Marie Belle Hinson was sitting alone in the boy’s toilets.
She had had enough.
Of being bullied and pushed around.
It made her want to cry or slit her wrists, but she did not cry anymore, not since her mother had disappeared during the Rapture.
Ten years ago, the Rapture had taken place. The Biblical Prophecy was fulfilled, and believers who had truly given their life to Christ were all lifted into the air and taken to Heaven to be with Lord Himself, Jesus Christ.
Including Marie and Miranda’s mother, Seraphany Hinson, the first wife of Jeremy Hinson, their father. The love of his life.
He had lost her that night.
They had had a fight. One of the loudest, fieriest, and most passionate arguments they had ever had in their entire relationship.
They had smashed plates, living in the heat of the moment. Seraphany would not give in to Jeremy. She had blatantly refused to give up her faith, Christianity, and get the Mark like everyone else. But Jeremy had tried to persuade her otherwise.
Marie and Miranda were only six years old.
“What about the girls?” screamed Seraphany.
“What about them?” said Jeremy.
“It’s started,” Seraphany said, looking at her husband, also the love of her life, in complete shock.
“Seraphany! I meant when they’re old enough. They’ll get the Mark too. I’m talking about me and you right now.”
“There’s no other way. Everyone’s doing it. This is the only way. That’s what you keep telling me!” she screamed again, smashing a half-filled glass on the floor.
“This is the only way! What else do you suggest, then?” he shouted at her.
“I’d rather steal food than get that thing. It’s demonic. It changes people. Their DNA. It even turns your blood black …” she said, starting to calm down, only to be riled up again.
“Seraphany …” said Jeremy, banging his head against the cupboard.
Seraphany hated it when her husband looked distressed. She then walked over to him, stroking his back softly.
“Baby, please, let’s just listen to Jesus. We’ll steal food for a little bit,” said Seraphany.
Suddenly, he turned around.
“Seraphany. No. You don’t how to,” he said to her.
He started to scratch his left wrist.
“We’ve already had to tattoo the girls with their Birth Name. That’s enough …”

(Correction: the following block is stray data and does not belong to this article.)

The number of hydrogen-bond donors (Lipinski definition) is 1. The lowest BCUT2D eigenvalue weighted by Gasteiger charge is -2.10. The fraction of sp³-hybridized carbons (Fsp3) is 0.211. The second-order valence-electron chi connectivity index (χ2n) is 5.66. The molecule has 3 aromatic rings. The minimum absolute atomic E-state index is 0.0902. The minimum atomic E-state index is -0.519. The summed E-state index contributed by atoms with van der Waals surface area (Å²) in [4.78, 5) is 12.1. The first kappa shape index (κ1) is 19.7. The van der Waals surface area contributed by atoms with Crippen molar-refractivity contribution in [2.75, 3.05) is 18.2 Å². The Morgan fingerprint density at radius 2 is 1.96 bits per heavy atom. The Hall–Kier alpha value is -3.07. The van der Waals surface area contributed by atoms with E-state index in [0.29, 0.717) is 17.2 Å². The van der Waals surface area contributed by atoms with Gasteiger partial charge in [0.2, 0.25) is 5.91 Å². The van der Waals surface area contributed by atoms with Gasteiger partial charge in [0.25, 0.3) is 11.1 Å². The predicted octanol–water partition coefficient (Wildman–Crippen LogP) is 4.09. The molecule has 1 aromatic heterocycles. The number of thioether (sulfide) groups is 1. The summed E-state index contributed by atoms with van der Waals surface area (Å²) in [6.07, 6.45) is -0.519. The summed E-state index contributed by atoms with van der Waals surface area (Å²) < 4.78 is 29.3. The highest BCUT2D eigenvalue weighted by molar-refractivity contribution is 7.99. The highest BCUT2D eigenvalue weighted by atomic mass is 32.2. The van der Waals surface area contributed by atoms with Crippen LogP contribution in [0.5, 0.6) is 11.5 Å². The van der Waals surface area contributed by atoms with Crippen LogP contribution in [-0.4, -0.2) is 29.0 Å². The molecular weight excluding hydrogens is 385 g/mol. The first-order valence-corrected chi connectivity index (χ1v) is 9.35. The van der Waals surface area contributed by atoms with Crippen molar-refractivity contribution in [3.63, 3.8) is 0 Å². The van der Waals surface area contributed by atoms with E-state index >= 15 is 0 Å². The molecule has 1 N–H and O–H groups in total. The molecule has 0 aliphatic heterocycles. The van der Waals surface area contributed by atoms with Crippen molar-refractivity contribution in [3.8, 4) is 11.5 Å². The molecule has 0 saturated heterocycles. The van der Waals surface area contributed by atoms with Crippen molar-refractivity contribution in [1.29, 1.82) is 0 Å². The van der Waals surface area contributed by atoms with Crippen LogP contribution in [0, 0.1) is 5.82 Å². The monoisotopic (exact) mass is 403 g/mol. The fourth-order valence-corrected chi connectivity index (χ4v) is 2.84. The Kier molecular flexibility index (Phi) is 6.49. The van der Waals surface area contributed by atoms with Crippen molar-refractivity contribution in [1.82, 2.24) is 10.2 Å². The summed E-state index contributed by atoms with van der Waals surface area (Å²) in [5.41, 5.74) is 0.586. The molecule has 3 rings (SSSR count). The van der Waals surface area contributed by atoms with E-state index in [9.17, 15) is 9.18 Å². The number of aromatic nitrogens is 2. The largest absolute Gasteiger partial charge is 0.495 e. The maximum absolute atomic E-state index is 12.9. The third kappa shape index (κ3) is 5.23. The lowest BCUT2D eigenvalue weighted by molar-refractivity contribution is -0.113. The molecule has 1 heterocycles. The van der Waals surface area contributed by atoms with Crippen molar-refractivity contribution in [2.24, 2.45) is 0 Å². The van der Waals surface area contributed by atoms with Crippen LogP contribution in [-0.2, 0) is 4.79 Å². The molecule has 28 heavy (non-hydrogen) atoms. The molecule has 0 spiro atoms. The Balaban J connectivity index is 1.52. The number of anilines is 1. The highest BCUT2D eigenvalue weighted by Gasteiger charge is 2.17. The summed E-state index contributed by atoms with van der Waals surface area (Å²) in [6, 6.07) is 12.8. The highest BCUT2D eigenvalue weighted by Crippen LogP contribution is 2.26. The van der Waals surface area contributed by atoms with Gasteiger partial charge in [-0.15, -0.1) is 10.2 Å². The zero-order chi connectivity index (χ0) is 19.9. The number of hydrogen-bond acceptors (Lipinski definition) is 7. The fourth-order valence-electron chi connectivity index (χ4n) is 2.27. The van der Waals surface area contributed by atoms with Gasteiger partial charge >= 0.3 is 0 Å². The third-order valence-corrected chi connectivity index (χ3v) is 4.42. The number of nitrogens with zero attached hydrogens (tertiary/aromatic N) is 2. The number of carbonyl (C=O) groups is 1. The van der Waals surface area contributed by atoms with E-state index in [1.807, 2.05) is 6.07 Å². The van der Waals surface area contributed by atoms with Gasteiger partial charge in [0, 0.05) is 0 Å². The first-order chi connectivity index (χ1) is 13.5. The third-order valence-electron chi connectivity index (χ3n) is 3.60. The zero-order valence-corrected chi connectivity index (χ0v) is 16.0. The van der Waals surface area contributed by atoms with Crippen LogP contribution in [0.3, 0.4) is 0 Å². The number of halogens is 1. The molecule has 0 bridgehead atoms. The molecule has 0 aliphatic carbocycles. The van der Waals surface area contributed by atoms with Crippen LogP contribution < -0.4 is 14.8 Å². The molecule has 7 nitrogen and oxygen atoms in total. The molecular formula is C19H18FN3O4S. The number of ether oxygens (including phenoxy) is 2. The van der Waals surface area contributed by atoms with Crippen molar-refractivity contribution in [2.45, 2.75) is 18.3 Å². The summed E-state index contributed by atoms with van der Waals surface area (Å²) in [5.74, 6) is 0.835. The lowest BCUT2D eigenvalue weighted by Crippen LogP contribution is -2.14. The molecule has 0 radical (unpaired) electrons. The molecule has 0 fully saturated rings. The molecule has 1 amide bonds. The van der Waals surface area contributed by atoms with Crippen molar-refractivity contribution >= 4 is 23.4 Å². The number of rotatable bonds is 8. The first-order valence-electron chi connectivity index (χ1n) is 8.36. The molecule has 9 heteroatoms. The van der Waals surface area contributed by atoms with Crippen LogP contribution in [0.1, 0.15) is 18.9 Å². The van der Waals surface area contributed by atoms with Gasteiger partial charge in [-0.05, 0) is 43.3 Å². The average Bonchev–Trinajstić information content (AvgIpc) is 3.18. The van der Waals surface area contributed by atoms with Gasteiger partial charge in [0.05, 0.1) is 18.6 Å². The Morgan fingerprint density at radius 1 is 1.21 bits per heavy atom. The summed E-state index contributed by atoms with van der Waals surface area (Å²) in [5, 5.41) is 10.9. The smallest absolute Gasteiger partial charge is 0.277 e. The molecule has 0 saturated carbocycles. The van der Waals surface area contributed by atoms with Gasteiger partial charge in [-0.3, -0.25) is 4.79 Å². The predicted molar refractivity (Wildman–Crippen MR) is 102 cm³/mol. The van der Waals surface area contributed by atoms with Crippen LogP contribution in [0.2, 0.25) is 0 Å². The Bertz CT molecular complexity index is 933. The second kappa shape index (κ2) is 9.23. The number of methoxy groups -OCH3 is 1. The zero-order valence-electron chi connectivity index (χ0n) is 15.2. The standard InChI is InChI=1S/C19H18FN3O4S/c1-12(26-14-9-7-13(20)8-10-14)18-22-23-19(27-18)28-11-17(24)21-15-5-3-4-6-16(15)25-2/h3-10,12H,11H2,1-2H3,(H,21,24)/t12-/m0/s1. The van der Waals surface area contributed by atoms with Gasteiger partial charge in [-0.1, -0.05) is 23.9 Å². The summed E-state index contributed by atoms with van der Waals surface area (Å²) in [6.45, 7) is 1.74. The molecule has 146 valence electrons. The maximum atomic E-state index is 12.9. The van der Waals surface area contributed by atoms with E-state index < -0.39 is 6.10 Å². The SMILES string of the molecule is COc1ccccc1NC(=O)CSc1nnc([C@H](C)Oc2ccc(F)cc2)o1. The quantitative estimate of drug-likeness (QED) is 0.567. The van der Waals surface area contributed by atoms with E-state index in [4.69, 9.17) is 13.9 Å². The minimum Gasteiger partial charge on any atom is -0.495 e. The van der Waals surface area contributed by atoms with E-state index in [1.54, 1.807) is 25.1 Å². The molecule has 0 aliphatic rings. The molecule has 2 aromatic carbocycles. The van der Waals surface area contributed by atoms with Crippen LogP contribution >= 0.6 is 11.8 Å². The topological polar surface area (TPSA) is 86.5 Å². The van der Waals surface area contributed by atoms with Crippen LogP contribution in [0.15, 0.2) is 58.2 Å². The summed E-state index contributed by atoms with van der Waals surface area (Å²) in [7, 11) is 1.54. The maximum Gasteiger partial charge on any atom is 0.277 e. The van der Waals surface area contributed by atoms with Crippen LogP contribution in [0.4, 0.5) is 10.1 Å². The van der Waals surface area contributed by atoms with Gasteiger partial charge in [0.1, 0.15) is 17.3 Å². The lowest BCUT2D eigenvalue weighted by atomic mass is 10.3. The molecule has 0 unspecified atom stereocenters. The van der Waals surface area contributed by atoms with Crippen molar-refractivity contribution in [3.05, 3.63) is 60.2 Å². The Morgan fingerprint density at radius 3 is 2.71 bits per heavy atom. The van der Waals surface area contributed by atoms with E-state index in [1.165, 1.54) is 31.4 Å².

A seven-digit number tattooed on the inside of the left palm on every human being. Each number is individual for each human being—even twins, for example.
Seraphany noticed Jeremy incessantly scratching at his left wrist.
“Jeremy? What is it?” she asked him, then gasped as soon as he lifted his ratted sleeve to her face.
“I got it already,” said Jeremy. Seraphany stumbled backwards, stepping on glass.
“Seraphany! There’s glass!” he said, but he was too late, as usual.
The glass pierced her left foot.
She screamed and then started crying, not because of the pain but because of Jeremy’s betrayal.
“Baby!” he screamed, making his way to her.
“Don’t touch me! Ever again,” she yelled at him.
“Seraphany. I did it for us and our family. So we could eat. Live,” he tried to explain.
Seraphany looked away from her husband, loose with numbness and the sharp sting of betrayal.
She then walked out of the kitchen to tend to her children, Marie and Miranda, and put them to bed. They were playing in the garden.
Later that night, Jeremy tried to make amends with his wife. He wanted to touch her, but he was so fearful she would say she was leaving him, so he left her alone, lying there full of doubt and worry on her side of the bed, to think and reflect. He hoped she would forgive him in time, even though deep down he believed he had done the right thing and was not really truly regretful of his behavior, even though he had lied to Seraphany and had got the Mark, a microchip implanted deep inside the bone of his left wrist, without telling or even discussing it with her first.
Keeping secrets was something that they never did. They had based their marriage on love and trust, vowing to protect each other no matter what.
They didn’t even say goodbye or goodnight to each other.
“I’ll always be there for you Jeremy. Always. I love you too much. But I can’t do this.”
The Lord felt for her. He knew her heart was beyond broken.
“At least I don’t think I can … I’ll think about it,” she said to Jeremy. Jeremy heard her but didn’t turn around. They both just fell asleep.
The Lord knew it was time. Aba had told him before. But he couldn’t leave his daughter. He would then try one last time.
That night, a deep slumber came over some of the earth. People slept in, whilst others, on the other side of the world, were wide awake, at work, buying groceries, watching TV.
Then it started to happen.
Seraphany had woken up suddenly and run out of the bedroom. Jeremy woke up too. He called out after his wife, “Seraphany!” He wondered why she was running down the stairs so fast.
He got up and ran after her. She was halfway to the door; he was halfway to her, then…